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Young people making a difference

Have you ever considered what it must be like to be homeless? Often it is not until we are confronted with a personal experience that we realise the significance of such social issues. Luke Owens from Bendigo Victoria, was a finalist of the 2012 Heywire storytelling competition for young people. Listen to how he found out ...

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The Aussie Accent: whaddya reckon, mate?

Imagine a world where everybody sounded exactly the same when they spoke. What might that be like? Are there 'good' and 'bad' ways to speak? In this clip, listen to the opinions of many people about whether Australians have a bad accent.

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To save a sad creek called Merri

Find out about some of the issues and solutions for managing waste and pollution in a local creek. View this clip called 'Is Merri Creek truly merry?', created by young reporters from North Fitzroy Primary School, Victoria. The clip was developed as part of the ABC Splash Live 'Making the news!' project, which featured ...

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Hillside erosion: how to stop it

Find out what is causing erosion of the hills in a local area, and how this damage can be prevented. View this clip called 'Willunga Hills are falling down', created by young reporters from Willunga Primary School, South Australia. The clip was developed as part of the ABC Splash Live 'Making the news!' project, which featured ...

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Grass-fed beef or grain-fed beef?

Do you know the different ways that grass fed beef and grain fed beef are produced? Discover the resources that each method uses. View this clip created by young reporters from Circular Head Christian School, Tasmania. The clip was developed as part of the ABC Splash Live 'Making the news!' project, which featured local ...

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Growing an organic edible garden

Find out about the roles that earthworms and other animals play in a sustainable organic garden. View this clip called 'Great pizzas', created by young reporters from Willunga Primary School, South Australia. The clip was developed as part of the ABC Splash Live 'Making the news!' project, which featured local sustainability ...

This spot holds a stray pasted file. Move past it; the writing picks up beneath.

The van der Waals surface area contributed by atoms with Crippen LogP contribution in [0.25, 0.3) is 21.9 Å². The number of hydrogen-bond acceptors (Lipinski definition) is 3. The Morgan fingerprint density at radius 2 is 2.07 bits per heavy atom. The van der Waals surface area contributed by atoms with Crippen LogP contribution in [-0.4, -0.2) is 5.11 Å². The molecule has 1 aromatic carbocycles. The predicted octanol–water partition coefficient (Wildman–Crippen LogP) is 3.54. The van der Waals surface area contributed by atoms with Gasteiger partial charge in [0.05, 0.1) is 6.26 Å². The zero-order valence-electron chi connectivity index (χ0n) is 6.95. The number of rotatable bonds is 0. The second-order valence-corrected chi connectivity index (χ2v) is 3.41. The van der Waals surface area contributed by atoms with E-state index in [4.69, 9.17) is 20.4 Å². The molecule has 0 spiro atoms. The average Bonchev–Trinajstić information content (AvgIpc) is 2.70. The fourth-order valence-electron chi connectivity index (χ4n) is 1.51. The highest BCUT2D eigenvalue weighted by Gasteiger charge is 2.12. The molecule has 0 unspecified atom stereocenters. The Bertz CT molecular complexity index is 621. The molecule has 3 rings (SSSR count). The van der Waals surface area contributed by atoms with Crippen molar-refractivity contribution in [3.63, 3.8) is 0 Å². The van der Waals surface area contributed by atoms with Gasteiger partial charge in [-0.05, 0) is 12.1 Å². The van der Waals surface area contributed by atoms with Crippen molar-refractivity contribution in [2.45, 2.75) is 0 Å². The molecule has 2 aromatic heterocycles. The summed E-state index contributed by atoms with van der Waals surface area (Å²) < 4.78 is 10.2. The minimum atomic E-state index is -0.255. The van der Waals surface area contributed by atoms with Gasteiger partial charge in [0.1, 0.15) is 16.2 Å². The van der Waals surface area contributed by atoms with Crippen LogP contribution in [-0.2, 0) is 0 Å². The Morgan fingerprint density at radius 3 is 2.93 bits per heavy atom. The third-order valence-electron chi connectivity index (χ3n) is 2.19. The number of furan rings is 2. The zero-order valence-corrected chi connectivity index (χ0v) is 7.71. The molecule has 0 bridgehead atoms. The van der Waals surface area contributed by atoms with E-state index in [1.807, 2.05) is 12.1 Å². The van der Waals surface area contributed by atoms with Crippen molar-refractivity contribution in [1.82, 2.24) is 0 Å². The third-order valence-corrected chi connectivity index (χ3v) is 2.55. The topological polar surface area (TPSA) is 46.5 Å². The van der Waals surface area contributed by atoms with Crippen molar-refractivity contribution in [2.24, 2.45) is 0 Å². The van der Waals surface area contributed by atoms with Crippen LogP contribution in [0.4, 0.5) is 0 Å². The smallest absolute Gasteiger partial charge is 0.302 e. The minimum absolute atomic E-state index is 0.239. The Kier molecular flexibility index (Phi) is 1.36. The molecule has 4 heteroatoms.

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Migratory birds

Discover a program that builds awareness about Tasmania's shore birds. See how community involvement is helping to monitor their populations. View this clip called 'Migratory birds', created by young reporters from Circular Head Christian School, Tasmania. The clip was developed as part of the ABC Splash Live 'Making the ...

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Borrowed words: the processes of language change

Do you know any words from another language? Chances are, you know more than you think you do! English is a polyglot language; one that borrows words from other languages. In this Professor Kate Burridge discusses the origins of the phrases 'short-shrift' and 'lily-livered'.

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Media trust

Scandal seems to abound when it comes to the media! In 2012, several events, including the tabloid media phone-hacking scandal in the UK, led to serious questions about whether today's media can be trusted in its reporting of news. This clip from Q&A offers several different perspectives on this issue.

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Reporting from a war zone

Imagine what it would be like to report from an active war zone. How do reporters get access to these war zones and what rules do they follow to avoid becoming casualties? Find out how war zone reporters get their story.